Prohibition Lawman – Book Launch

August 26, 2015

ProhibitionLawman-BookCover0001The evening of September 21, 1922 was a fateful one for infamous bootlegger Emperor Pic of the Crowsnest Pass in southern Alberata.

In the aftermath of an attempted illegal liquor run and an ensuing Alberta Provincial Police pursuit Picariello and associate Florence Lassandro gun down an unarmed Alberta Provincial Police officer outside his office and home in downtown Coleman. After their arrest and a sensational trial the two are hanged the following year.

Forgotten in the splash of media coverage are the victims, Steve Lawson, and his wife and five young children who witnessed his cold-blooded murder.

Read how the inadequate resources of the Provincial Police, and an unenforceable law, prohibition, resulted in Lawson’s death and the lawlessness of the Crowsnest Pass.

This book is the true story of a war hero and lawman, Steve Lawson, and the impact of his murder on his family and society. It is an untold story that will surprise and touch the reader.

Too often crimes and criminals are glamourized at the expense of their victims. This book focuses not on the story of the crime, but on the life of a victim.

Available as a paperback at,

Prohibition Lawman

Soon to be available on Amazon, Barnes & Noble, Kobo, Google Books and many others.

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1968: It Was the Worst of Times, It Was the Best of Times

April 1, 2008

April 4, 2008 is the 40th anniversary of the assassination of civil rights leader Martin Luther King, Jr. He was shot at the Lorraine Motel in Memphis, Tennessee. As this sad commemoration approaches I was thinking back on how in retrospect I now viewed this pivotal year.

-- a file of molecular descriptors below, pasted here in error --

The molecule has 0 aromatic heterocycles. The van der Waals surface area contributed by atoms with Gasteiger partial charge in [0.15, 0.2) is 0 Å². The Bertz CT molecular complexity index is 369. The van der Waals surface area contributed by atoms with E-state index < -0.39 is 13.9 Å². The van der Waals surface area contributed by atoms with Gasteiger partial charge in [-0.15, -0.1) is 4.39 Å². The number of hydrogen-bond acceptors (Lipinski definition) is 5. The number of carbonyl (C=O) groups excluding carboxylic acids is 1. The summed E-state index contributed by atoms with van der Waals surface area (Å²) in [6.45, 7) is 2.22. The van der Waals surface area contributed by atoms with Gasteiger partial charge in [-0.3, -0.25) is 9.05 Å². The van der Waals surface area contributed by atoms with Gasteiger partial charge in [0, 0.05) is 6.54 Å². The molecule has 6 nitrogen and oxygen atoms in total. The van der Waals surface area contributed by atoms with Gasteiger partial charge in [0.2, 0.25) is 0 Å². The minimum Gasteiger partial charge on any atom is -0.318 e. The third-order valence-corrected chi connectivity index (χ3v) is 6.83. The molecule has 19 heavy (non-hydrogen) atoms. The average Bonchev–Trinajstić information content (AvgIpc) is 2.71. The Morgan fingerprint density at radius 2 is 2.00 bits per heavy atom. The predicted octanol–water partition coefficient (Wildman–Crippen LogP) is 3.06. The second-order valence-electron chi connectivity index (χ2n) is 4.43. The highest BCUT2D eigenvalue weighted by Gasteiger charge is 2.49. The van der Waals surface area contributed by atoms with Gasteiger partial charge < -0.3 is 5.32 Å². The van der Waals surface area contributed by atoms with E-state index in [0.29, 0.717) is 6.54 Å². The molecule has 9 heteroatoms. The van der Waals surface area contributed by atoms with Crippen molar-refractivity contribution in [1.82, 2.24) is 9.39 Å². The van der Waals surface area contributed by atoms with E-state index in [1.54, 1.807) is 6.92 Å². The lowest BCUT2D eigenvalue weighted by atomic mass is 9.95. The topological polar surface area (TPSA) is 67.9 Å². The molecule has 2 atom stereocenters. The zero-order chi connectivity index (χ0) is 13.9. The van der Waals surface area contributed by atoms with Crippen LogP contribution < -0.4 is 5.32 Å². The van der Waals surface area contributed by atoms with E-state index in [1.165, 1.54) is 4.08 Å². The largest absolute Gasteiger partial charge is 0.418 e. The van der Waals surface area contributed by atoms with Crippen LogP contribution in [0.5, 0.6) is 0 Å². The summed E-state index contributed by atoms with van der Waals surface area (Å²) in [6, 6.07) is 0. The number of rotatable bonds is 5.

Here are some of the key events that depressed me,
– The Vietnam War intensified, both the war and the protests
– Martin Luther King, Jr. was assassinated
– Robert F. Kennedy was assassinated
– Hubert Humphry got the Democratic presidential nomination without even entering a primary
– Richard Nixon got the Republican presidential nomination
– Richard Nixon won the presidential election
– Pierre Elliot Trudeau became prime minister of Canada

Ironically in the mountain town of Golden, British Columbia on a November day, the future love-of-my life arrived to brighten up the world. Fate or luck brought her to me in the future, so the year in fact turned out to be the best for me. It eclipses all other events for me. Life is so strange sometimes.
 


Feeling Like a Pro

June 5, 2007

goldenno10.jpg 

It was a sunny but cool day in the Rockies. I was playing the pristine 18 hole layout at the Golden Golf Club in Golden, British Columbia. Golden is three hours west of Calgary on the Trans-Canada Highway. It is one of my favorite courses. Scenery and fresh air more than make up for any wayward golf shots. It is a wonderful place to experience golf. My golfing ability level is “recreational”, I play well enough to enjoy the game, but not well enough to challenge the pros. Usually I shoot scores in the mid-80s to low 90s. My game can best be described as “flashes of brilliance and moments of despair”. I have been playing since my late teens and am now over 50. Enjoyment of the game is now paramount in my golf goals. This particular day I was playing with two local men I met in the clubhouse. The weather was great for golf, not too cold or hot, with just a whisper of wind.